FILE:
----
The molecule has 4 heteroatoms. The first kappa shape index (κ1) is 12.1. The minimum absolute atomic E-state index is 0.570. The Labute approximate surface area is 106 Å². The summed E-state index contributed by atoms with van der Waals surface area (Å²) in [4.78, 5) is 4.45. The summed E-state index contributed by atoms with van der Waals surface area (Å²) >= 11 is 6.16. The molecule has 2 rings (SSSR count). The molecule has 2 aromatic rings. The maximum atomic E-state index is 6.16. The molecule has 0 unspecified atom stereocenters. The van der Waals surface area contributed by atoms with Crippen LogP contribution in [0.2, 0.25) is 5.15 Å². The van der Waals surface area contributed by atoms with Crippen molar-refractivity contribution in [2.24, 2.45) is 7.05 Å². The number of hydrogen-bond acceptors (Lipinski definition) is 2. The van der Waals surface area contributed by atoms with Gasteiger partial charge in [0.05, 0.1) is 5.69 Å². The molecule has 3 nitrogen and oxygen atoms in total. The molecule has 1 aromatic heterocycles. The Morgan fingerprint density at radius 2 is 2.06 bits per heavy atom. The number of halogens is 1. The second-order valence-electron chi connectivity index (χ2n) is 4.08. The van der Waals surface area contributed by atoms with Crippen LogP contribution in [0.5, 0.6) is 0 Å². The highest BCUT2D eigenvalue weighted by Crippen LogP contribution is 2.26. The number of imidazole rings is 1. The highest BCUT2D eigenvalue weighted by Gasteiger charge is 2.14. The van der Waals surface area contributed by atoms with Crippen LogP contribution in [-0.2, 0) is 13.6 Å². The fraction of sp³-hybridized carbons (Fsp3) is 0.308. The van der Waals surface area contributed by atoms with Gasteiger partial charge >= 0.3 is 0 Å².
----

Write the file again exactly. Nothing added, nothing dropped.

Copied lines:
The molecule has 4 heteroatoms. The first kappa shape index (κ1) is 12.1. The minimum absolute atomic E-state index is 0.570. The Labute approximate surface area is 106 Å². The summed E-state index contributed by atoms with van der Waals surface area (Å²) in [4.78, 5) is 4.45. The summed E-state index contributed by atoms with van der Waals surface area (Å²) >= 11 is 6.16. The molecule has 2 rings (SSSR count). The molecule has 2 aromatic rings. The maximum atomic E-state index is 6.16. The molecule has 0 unspecified atom stereocenters. The van der Waals surface area contributed by atoms with Crippen LogP contribution in [0.2, 0.25) is 5.15 Å². The van der Waals surface area contributed by atoms with Crippen molar-refractivity contribution in [2.24, 2.45) is 7.05 Å². The number of hydrogen-bond acceptors (Lipinski definition) is 2. The van der Waals surface area contributed by atoms with Gasteiger partial charge in [0.05, 0.1) is 5.69 Å². The molecule has 3 nitrogen and oxygen atoms in total. The molecule has 1 aromatic heterocycles. The Morgan fingerprint density at radius 2 is 2.06 bits per heavy atom. The number of halogens is 1. The second-order valence-electron chi connectivity index (χ2n) is 4.08. The van der Waals surface area contributed by atoms with Crippen LogP contribution in [0.5, 0.6) is 0 Å². The highest BCUT2D eigenvalue weighted by Crippen LogP contribution is 2.26. The number of imidazole rings is 1. The highest BCUT2D eigenvalue weighted by Gasteiger charge is 2.14. The van der Waals surface area contributed by atoms with Crippen LogP contribution in [-0.2, 0) is 13.6 Å². The fraction of sp³-hybridized carbons (Fsp3) is 0.308. The van der Waals surface area contributed by atoms with Gasteiger partial charge >= 0.3 is 0 Å².